Mean Restaurant Guests and the Power of Forgiveness

Quite possibly more than any other job I’ve ever had, I learned more about forgiveness and reconciliation while I worked as a server in a restaurant for the three years that I was in seminary. 

When you work in a restaurant, you tend to notice patterns in people.  One of those things that you see over and over is that when people show up to a restaurant, they’re usually hungry.
And when people are hungry, they’re usually cranky.  
And when people are cranky, they’re not usually fun to be around.
That’s when the server steps in.  

I saw it as my task in life to bring smiles to the faces of each guest that sat at one of my tables. 
Now, some people would just show up happy.  They were the easy tables.  They were the tables that you could get their entire order completely wrong and they’d say, “Oh, that’s okay.  Don’t worry about fixing it.  Whatever this is looks good.  I’ve been meaning to branch out and try something new anyway.”  Those people were wonderful, but they were rare.  
Then there were the people who were a little more “normal.”  They’d come in so-so, but after getting a drink or an appetizer they were great.  If you messed up their order, they’d kindly inform you and ask for it to be fixed.  After fixing it, they’d continue with their meal like nothing ever happened.
But then, on the far end of the other side of the spectrum were the mean people.  You know who you are…!  These are the people who walk in mad and have already decided to be mad throughout their entire meal before they have even been seated or met their server.  
You could spot these people as you spied on your table from across the room.  They’d either have face intensely dug into their menu, or they’d already have their minds made up and their menus stacked in a pile as if they’d been waiting there for 30 minutes already, even though you just saw the host seat them.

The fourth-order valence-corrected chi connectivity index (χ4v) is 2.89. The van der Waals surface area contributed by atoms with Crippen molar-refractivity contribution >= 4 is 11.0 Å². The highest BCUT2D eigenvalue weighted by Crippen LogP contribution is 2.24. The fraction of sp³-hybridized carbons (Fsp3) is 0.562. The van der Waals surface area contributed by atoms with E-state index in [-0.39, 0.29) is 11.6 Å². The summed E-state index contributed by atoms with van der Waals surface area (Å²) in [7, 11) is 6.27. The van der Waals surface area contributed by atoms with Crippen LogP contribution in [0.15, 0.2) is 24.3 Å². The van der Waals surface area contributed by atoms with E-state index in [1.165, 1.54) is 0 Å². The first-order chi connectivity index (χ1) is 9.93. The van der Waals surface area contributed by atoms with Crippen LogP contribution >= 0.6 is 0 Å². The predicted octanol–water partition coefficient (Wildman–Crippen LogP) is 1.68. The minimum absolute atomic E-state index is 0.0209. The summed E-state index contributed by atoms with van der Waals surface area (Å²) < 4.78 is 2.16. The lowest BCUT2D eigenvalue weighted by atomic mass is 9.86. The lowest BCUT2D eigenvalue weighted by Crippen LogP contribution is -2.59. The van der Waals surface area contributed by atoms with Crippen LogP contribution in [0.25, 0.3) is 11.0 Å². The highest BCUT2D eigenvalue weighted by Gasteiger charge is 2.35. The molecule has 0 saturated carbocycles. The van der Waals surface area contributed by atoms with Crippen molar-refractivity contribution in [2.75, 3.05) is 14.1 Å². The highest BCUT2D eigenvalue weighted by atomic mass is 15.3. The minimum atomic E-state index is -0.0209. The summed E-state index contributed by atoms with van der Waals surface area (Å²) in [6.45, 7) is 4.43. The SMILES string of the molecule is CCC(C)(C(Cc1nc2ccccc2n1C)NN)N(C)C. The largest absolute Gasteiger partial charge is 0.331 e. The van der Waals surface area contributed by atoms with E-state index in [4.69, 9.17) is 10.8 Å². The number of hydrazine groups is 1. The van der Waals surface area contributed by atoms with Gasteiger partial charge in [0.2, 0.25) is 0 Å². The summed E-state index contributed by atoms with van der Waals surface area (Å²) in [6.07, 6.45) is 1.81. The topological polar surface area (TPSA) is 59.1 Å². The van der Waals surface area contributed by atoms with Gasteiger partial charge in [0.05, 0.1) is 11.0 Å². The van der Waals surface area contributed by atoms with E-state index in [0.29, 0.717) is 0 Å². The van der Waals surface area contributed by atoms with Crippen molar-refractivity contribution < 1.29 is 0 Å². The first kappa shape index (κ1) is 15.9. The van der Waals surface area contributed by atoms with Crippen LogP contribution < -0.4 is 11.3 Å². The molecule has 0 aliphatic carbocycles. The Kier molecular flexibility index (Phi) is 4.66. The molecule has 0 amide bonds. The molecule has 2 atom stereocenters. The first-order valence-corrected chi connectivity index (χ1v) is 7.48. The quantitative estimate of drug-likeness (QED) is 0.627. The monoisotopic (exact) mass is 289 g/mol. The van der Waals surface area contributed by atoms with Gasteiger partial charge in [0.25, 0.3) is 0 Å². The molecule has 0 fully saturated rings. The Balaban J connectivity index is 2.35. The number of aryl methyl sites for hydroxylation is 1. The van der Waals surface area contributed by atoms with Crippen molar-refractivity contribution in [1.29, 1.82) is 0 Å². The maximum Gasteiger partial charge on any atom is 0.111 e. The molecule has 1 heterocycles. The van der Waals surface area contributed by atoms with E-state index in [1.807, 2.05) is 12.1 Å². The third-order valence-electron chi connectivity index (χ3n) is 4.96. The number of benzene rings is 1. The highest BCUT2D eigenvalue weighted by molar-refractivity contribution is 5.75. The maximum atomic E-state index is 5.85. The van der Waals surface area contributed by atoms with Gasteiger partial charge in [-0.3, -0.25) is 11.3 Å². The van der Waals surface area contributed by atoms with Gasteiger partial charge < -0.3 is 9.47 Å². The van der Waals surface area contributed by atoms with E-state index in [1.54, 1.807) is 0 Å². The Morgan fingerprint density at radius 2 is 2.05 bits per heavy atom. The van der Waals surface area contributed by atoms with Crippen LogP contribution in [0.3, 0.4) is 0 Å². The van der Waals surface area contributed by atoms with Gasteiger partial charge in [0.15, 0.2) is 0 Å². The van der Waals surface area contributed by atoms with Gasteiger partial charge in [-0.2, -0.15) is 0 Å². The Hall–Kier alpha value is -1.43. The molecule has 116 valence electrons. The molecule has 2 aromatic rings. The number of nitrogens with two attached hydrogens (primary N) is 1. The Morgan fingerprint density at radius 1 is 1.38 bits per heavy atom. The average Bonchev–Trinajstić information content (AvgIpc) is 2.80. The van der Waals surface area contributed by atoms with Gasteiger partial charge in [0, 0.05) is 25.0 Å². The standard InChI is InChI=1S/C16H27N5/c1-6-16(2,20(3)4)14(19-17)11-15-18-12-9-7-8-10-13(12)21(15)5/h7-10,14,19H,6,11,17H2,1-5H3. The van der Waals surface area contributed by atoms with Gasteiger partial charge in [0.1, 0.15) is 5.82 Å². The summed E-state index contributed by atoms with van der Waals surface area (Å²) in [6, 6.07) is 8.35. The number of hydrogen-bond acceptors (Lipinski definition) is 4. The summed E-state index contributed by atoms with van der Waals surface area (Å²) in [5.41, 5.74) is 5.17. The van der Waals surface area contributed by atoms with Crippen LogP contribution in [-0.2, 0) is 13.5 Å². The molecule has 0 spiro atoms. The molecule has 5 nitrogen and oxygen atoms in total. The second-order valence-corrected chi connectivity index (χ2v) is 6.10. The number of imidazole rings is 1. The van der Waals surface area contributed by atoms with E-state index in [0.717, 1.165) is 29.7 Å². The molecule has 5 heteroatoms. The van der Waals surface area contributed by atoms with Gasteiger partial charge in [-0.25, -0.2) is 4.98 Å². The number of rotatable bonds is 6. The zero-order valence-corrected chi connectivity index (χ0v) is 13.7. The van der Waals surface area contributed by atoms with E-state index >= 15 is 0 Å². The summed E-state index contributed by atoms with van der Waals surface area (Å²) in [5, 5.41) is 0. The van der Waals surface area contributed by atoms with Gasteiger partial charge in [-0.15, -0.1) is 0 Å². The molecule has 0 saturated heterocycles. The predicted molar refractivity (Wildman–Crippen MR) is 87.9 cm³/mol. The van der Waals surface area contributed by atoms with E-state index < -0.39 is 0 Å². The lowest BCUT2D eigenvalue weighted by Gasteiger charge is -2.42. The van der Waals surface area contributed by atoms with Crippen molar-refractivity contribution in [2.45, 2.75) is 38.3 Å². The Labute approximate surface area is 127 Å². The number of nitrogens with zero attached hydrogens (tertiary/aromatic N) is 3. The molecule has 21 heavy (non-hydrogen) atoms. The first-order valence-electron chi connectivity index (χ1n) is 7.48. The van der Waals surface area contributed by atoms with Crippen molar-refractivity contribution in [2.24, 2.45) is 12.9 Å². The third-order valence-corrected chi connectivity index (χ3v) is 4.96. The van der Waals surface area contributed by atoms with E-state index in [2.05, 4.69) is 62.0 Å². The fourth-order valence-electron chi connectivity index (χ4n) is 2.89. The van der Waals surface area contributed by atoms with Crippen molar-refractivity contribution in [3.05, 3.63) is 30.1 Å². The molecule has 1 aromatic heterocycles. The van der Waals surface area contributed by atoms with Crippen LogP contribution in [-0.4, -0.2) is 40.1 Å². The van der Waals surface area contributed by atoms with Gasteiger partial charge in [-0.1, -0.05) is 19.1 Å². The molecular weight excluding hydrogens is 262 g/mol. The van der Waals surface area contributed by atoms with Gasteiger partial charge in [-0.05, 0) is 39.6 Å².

These were the people I saw as my personal projects.  I was going to make them smile if it took every last ounce of my soul.  
So, I’d approach their table and say, “Hi, I’m Josh and I’ll be taking care of you this evening,” as I wrote my name upside-down and backwards using the crayons on the table.  Usually the whole happy-greeting-thing didn’t go over so well with these people, so I’d keep it short and sweet.  I would quickly take their drink orders and then the challenge would begin.  
But here’s the deal.  This is what I learned.  I could try as hard I wanted, and I could provide them spotless service, but it wouldn’t make them smile.  Again, these people were determined to not crack!
They were constantly looking for me to mess something up.  But ironically, when a mistake was made, whether it was my fault or not, a window of opportunity was opened to show them some unexpected hospitality, and more often than not, that would finally make them smile.
Now, I wouldn’t say I would mess things up on purpose so I that I could apologize and make things better, but after I noticed this pattern, I certainly wouldn’t shy away from pointing something out, sometimes even before the guest noticed that anything was wrong.
It was in that restaurant that I learned the power of addressing conflict on the spot, rather than ignoring it and letting it simmer until it blew up.  When I would take responsibility and apologize for something, and not pass the blame to the cooks or to anyone else in the restaurant, the guests would usually respect that and I would have the opportunity to not just make things right, but to make them even better than they would have been without the mistake in the first place.
Why are we so afraid of conflict?  Why do we ignore it, letting it burrow and grow?  Think about a relationship in your life that has been broken by anger and a lack of forgiveness, whether it’s with a spouse, friend, or coworker.  The longer you run away from the conflict, the worse it will get.  Make that broken relationship your personal project, your “mean restaurant guest,” if you will, and pray for the opportunity and the courage to make things right.
Matthew 5:23-24
“Therefore, if you are offering your gift at the altar and there remember that your brother or sister has something against you, leave your gift there in front of the altar. First go and be reconciled to them; then come and offer your gift.

2 thoughts on “Mean Restaurant Guests and the Power of Forgiveness

  1. Soooo true!! You are so right to say, “The longer you run away from the conflict, the worse it will get.” Most people do not like conflict but, out of necessity, a few years ago I adopted the policy of keeping short accounts with people. It has served me well. Although it's difficult to deal with those individuals who do not want to reconcile because of their seeming need to be “conflict-free,” despite the obvious conflict that exists. I do think there are times when, after many attempts at reconciliation, some people just need to be let go. Paul says, “IF IT IS POSSIBLE, AS FAR AS IT DEPENDS ON YOU, be at peace with all men.”

    As always, great writing, Dr. Fitz! Looking forward to your someday book. 😉


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